Some women wear their stretch marks, or tiger stripes with pride as a sign of bringing new life into the world and I am incredibly proud and blessed to be a single parent to my two wonderful children. But as a woman I am self-conscious, scarred, flawed and reluctant to let anybody close to me because of how I feel about this damage to my body. It’s hard to explain how something so menial can make you feel, to some it may be of no importance at all yet to others it’s the most prominent thing in the world. Whether it be hairloss, wrinkles, scars or anything physically undesirable it can be hard to accept the changes our bodies go through, especially when it is unplanned, unwanted and happens prematurely. I want to be carefree, I want my body-confidence back and I want to celebrate the fact that I am a young mother, not shy away from the world because of it.
Having already amassed ten tattoos across my body from feathers and angel wings to a dove, heart, infinity symbol, inspirational scripts and my children’s dates of birth I decided to call my tattooist James King of Inkeletic Tattoos to see if anything could be done to cover my stretch marks now that my skin lasering treatment is complete. He said it wouldn’t be a problem at all and in improving the texture of my skin from the treatments I’d had I’d prepared the area for a more even and natural tattoo that would focus on correcting the pigmentation of the skin and distracting from the scars.
Not having a particular design in mind we discussed my existing tattoos, my interests, beliefs and outlook on life which led to a custom piece James drew up of a lotus flower with a hand of Hamsa above. The lotus is a flower of beauty which grows from murky water against all odds and is symbolic of finding hope on the darkest of days, reminding me that whatever doesn’t kill me has only made me stronger. The hand of Hamsa is a protective amulet from ancient faiths to encourage happiness, luck, health and good fortune. It also guards against the evil eye which is situated at the middle of the tattoo and is indicative of the malevolent glare of others, something I fear we may all fall victim to at one point in our lives, especially being in the public eye.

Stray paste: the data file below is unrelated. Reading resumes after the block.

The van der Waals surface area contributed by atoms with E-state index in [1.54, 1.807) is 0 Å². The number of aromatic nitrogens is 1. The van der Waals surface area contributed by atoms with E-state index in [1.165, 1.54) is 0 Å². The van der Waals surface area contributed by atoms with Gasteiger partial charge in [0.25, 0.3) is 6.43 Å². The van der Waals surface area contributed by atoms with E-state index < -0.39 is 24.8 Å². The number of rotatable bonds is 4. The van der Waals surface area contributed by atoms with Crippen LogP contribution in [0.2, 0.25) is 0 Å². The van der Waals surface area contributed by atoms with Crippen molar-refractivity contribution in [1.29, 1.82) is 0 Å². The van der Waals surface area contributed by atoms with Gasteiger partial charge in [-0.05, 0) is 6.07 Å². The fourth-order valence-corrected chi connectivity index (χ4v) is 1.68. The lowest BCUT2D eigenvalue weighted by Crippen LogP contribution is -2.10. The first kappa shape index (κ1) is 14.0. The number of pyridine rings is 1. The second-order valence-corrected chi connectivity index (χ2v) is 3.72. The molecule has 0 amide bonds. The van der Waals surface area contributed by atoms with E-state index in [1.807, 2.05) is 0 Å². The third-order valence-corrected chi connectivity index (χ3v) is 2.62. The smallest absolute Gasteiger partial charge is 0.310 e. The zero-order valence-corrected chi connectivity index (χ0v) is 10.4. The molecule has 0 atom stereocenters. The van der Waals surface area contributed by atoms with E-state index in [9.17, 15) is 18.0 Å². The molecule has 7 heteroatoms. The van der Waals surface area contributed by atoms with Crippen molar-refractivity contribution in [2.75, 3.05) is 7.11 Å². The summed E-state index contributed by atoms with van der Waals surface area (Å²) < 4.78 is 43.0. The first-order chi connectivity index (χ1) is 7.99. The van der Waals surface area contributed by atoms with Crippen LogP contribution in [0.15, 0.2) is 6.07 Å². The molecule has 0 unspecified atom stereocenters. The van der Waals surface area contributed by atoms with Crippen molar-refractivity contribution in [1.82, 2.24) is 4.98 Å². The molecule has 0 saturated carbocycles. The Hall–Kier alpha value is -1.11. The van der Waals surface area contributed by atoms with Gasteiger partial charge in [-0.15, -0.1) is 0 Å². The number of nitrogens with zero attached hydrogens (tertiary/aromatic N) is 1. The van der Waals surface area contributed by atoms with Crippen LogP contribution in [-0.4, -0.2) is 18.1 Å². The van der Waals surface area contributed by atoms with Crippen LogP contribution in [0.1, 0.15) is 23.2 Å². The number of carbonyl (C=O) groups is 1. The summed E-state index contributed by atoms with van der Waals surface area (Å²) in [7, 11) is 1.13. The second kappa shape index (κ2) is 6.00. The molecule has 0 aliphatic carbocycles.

I was concerned that it would hurt tattooing over damaged skin as I’ve had coverup tattoos to my lower back and hip which were very tender but surprisingly my stomach was virtually painless and my skin behaved just like it would in any other area of the body. In a single afternoon after six hours of euphoric tattooing my body-confidence was restored and it is the most phenomenal feeling because I have exchanged a part of my body that I detested for a piece of art that I will love, cherish and take inspiration from for the rest of my life. The difference it has made to me is immeasurable; I finally feel like a woman again. I feel complete, feminine and no longer like I am damaged goods and old before my time. My weakness and insecurity has evaporated entirely, I literally can’t stop smiling and am looking forward to catching up with all of fashion trends, crop tops and bikinis that I have missed out on since I was a teenager. Tattoo’s don’t just tell a story, they restore life and have the ability to rebuild people both physically and emotionally.